Design options for connecting isolated networks between metro sites?

Unanswered Question

I have the following situation:

* business Head Office (HO) and primary Data Centre (DC) are separated by ~5 km, "core" Cat6ks in each site, connected via 10 Gb/s fibre (utilisation under 5%)

* Internet connectivity is via an ASA at the DC

* HO has a Cisco wireless network, all wireless infrastructure (APs and WISMs) located at HO

* each site has separate address space

The business needs wireless guest internet access; the guest wireless is to be directly connected to the Internet (via NAPT). The guest access network must be completely isolated from the rest of the business ("completely" = layer 2 and above).

The question is thus: how best to connect a network segment in one location (guest wireless at the HO) to a network segment in another (the Internet link at the DC) whilst maintaining complete separation from the rest of the network?

I believe there are the following possible general solutions:

1. convert the existing L3 link HO-DC link to a trunk and simply carry the wireless VLAN over; requires the existing L3 /30 network to be moved to a new "point to point" VLAN (ptp=pruned from all other trunks)

2. use a tunnel to carry the guest VLAN over to the DC via the existing unmodified L3 link

and a solution peculiar to wireless guest access:

3. purchase an additional WLAN Controller for guest access and locate it at the DC (if I understand the wireless guest access stuff correctly, the HO WLCs can tunnel the guest SSID traffic over L3 to a dedicated "guest anchor" WLC in the DC; the guest WLC can then be connected directly to the ASA).

(and for completeness:0. a physically separate network; this is not feasible; 4. a multitude of non-Cisco-supported solutions e.g. EoIP, tun, ...)

Of course there are pros and cons for each approach:

1. trunk

pros: comparatively easy to provision

cons: some people might shudder at a VLAN that spans buildings 5 km apart; requires attention to pruning to avoid VLANs leaking between sites; increases complexity of the existing HO-DC connection (was simple routed port, now a VLAN on a trunk); no redundancy (we have alternate L3 paths between HO and DC); HO address space shows up on ASA interface in the DC (looks messy), or vice-versa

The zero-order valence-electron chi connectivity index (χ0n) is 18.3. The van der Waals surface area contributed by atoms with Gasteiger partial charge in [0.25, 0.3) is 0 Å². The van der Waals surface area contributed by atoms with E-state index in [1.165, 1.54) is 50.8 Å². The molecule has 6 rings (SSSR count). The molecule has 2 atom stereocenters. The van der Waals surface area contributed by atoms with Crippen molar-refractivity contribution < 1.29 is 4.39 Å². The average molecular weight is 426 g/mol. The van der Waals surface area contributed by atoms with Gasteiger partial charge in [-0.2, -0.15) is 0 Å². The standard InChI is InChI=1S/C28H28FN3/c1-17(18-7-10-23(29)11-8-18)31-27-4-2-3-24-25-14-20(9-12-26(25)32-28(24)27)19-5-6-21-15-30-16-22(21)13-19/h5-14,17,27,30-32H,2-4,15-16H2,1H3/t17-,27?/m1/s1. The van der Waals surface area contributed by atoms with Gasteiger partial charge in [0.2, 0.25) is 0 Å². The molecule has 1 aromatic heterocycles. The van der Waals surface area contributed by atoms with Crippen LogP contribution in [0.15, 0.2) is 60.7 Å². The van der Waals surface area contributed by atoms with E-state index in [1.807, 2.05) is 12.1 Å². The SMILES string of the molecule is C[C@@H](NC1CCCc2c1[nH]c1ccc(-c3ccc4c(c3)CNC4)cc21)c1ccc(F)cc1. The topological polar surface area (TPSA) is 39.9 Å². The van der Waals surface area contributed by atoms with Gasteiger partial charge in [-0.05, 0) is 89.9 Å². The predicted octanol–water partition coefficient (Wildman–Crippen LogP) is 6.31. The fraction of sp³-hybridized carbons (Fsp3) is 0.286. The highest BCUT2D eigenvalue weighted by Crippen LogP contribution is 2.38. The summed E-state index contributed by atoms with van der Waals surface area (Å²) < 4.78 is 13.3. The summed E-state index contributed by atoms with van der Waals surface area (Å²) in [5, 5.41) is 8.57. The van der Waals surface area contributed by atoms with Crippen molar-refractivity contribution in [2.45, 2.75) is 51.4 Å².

2. tunnel

pros: no modifications to existing link required; takes advantage of L3 redundancy

cons: more config; (would need a L2TP tunnel; is there any other way in IOS of bridging two distant LAN segments? Alternately use plain GRE but will need VRFs at each end to ensure L3 segregation)

3. Guest Anchor WCS

pros: as 2., but "off the shelf" (right?)

cons: $

Clearly Cisco have considered this issue and hence the Guest Anchor feature; however I have very similar requirements coming up for other non-wireless projects.

Thanks in advance for any constructive comments.


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drolemc Fri, 10/10/2008 - 12:01
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Yes it works fine.

Based on the number of users in the branch, three design models can be used, each of which offers a certain amount of scalability. The choice of models is affected by requirements such as high availability, because some of the interfaces on the edge router do not support EtherChannels. If a server farm must be supported in the branch, the design must support the required port density to connect the small server farms and to meet the additional DMZ requirements. High, and advanced services add to the cost of the infrastructure. Layer 2 and Layer 3 switches do provide some alternatives to which software images can be used to keep the cost low while still providing high availability and scalability. Also, the infrastructure can be reused to migrate to advanced services if required without having to redesign.

For further information click this link.


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